Two weeks later, Bell was arrested at his office. The prosecutor fired Bell that day. He was indicted on one count of importuning, a fifth-degree felony. He pleaded guilty to an amended fifth-degree felony charge of unlawful use of a telecommunications device. He was sentenced to one year of community control. As part of his sentence, he was ordered to continue to participate in counseling and take all prescribed medications.

Board Considered Options for Sanction
Based on his conviction, the Supreme Court suspended Bell from practicing law on an interim basis in June 2022, and that suspension remained in effect until today. The disciplinary counsel filed a complaint against Bell in October 2022. Bell and the disciplinary counsel stipulated, and the board agreed, that Bell violated two professional conduct rules. Bell committed an illegal act that reflects adversely on his honesty and trustworthiness, and engaged in conduct that adversely reflects on his fitness to practice law.

While the disciplinary counsel recommended that Bell receive an indefinite suspension, Bell argued for a suspension of a period of years. Bell testified at his disciplinary hearing that he was attending counseling and taking prescribed medication for anxiety and depression.

The board credited Bell for not following through with meeting the person he texted and for taking the stance that a 15-year-old was too young for any activity besides talking. The board recommended that the Court suspend Bell for two years with six months credit for time served under the interim suspension. The board also recommended that Bell could not apply for reinstatement until he completed all his community control requirements and that he continue to receive counseling and take all medications as prescribed.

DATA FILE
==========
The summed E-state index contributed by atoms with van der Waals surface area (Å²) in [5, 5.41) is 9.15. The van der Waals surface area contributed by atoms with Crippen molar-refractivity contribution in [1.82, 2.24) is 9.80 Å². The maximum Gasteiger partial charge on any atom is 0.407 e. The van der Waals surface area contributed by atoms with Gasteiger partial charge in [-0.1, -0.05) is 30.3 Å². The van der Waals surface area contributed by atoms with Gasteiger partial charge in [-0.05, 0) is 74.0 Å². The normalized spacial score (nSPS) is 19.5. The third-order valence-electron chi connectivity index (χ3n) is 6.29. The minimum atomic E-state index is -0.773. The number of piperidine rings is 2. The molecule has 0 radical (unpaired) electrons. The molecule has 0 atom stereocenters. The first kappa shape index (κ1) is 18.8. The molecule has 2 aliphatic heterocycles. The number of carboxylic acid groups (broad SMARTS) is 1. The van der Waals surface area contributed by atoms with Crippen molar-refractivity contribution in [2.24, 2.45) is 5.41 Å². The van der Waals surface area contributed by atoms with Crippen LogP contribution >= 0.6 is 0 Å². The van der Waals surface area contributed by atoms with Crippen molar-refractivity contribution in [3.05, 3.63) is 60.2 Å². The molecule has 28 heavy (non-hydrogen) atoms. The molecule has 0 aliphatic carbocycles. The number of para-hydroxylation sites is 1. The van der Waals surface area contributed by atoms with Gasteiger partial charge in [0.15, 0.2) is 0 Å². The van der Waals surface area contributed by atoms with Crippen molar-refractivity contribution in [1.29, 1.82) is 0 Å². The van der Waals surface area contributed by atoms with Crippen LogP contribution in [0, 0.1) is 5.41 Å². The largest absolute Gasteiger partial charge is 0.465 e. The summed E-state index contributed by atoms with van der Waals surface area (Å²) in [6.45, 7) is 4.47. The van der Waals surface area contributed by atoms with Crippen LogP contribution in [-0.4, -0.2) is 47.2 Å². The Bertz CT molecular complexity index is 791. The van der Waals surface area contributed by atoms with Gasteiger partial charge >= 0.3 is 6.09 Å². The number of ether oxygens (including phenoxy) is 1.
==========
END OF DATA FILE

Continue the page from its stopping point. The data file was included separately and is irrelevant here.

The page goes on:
Supreme Court Weighed Recommendations
The Court’s opinion stated that in prior cases, lawyers who attempted to engage in sexual activity with children received indefinite suspensions with no credit for time served. The opinion noted that an attorney suspended indefinitely is eligible for reinstatement after two years.

The Court stated it could not be sure if Bell’s activity was a “one-time, never-to-be-repeated mistake.” And while he did not follow through after negotiating a price for sex, when contacted again by the officer posing as an underage girl, Bell engaged in another text conversation. The opinion stated that despite being given the chance to reflect on his actions, he continued to interact with the “girl” when she contacted him.

“Given that he engaged in the solicitation of sex with a person whom he believed to have been underage while simultaneously representing the public on juvenile issues, his lapse in judgment was especially profound,” the Court stated.

In addition to the indefinite suspension, the Court adopted the board’s recommendation that Bell cannot apply for reinstatement until he completes his community control requirements and submits proof from a qualified healthcare professional that he continued counseling and is taking all prescribed medications. He was also ordered to pay the costs of the disciplinary proceedings.

2023-0739. Disciplinary Counsel v. Bell, Slip Opinion No. 2024-Ohio-876.

Please note: Opinion summaries are prepared by the Office of Public Information for the general public and news media. Opinion summaries are not prepared for every opinion, but only for noteworthy cases. Opinion summaries are not to be considered as official headnotes or syllabi of court opinions. The full text of this and other court opinions are available online.